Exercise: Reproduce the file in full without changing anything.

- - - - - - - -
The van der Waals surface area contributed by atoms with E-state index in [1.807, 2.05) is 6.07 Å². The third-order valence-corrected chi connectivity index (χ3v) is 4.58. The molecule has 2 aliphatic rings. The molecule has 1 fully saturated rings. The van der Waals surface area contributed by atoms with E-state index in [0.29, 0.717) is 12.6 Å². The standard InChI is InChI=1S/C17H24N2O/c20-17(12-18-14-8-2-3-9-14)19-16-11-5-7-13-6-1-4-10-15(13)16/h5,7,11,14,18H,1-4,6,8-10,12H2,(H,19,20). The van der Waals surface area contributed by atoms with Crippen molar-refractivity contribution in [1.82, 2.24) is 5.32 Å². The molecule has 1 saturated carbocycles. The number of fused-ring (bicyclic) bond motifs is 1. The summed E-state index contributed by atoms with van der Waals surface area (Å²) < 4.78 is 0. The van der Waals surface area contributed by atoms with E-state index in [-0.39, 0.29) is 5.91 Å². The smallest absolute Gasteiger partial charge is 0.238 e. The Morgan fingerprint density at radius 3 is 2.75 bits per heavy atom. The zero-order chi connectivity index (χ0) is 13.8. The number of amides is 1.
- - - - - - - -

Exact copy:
The van der Waals surface area contributed by atoms with E-state index in [1.807, 2.05) is 6.07 Å². The third-order valence-corrected chi connectivity index (χ3v) is 4.58. The molecule has 2 aliphatic rings. The molecule has 1 fully saturated rings. The van der Waals surface area contributed by atoms with E-state index in [0.29, 0.717) is 12.6 Å². The standard InChI is InChI=1S/C17H24N2O/c20-17(12-18-14-8-2-3-9-14)19-16-11-5-7-13-6-1-4-10-15(13)16/h5,7,11,14,18H,1-4,6,8-10,12H2,(H,19,20). The van der Waals surface area contributed by atoms with Crippen molar-refractivity contribution in [1.82, 2.24) is 5.32 Å². The molecule has 1 saturated carbocycles. The number of fused-ring (bicyclic) bond motifs is 1. The summed E-state index contributed by atoms with van der Waals surface area (Å²) < 4.78 is 0. The van der Waals surface area contributed by atoms with E-state index in [-0.39, 0.29) is 5.91 Å². The smallest absolute Gasteiger partial charge is 0.238 e. The Morgan fingerprint density at radius 3 is 2.75 bits per heavy atom. The zero-order chi connectivity index (χ0) is 13.8. The number of amides is 1.